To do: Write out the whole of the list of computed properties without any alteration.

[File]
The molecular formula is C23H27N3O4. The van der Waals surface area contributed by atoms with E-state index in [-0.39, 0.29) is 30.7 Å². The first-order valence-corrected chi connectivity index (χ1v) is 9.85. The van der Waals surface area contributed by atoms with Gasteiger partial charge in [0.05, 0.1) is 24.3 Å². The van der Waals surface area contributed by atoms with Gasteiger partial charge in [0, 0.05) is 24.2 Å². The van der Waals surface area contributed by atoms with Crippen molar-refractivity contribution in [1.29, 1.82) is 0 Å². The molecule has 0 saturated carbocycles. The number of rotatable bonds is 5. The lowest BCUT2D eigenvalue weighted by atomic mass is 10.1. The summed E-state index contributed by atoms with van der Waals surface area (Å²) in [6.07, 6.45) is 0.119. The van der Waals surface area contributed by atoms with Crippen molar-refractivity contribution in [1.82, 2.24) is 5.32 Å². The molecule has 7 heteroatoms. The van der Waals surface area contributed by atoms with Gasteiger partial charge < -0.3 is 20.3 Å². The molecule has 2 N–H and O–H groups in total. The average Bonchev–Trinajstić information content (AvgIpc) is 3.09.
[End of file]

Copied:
The molecular formula is C23H27N3O4. The van der Waals surface area contributed by atoms with E-state index in [-0.39, 0.29) is 30.7 Å². The first-order valence-corrected chi connectivity index (χ1v) is 9.85. The van der Waals surface area contributed by atoms with Gasteiger partial charge in [0.05, 0.1) is 24.3 Å². The van der Waals surface area contributed by atoms with Gasteiger partial charge in [0, 0.05) is 24.2 Å². The van der Waals surface area contributed by atoms with Crippen molar-refractivity contribution in [1.29, 1.82) is 0 Å². The molecule has 0 saturated carbocycles. The number of rotatable bonds is 5. The lowest BCUT2D eigenvalue weighted by atomic mass is 10.1. The summed E-state index contributed by atoms with van der Waals surface area (Å²) in [6.07, 6.45) is 0.119. The van der Waals surface area contributed by atoms with Crippen molar-refractivity contribution in [1.82, 2.24) is 5.32 Å². The molecule has 7 heteroatoms. The van der Waals surface area contributed by atoms with Gasteiger partial charge < -0.3 is 20.3 Å². The molecule has 2 N–H and O–H groups in total. The average Bonchev–Trinajstić information content (AvgIpc) is 3.09.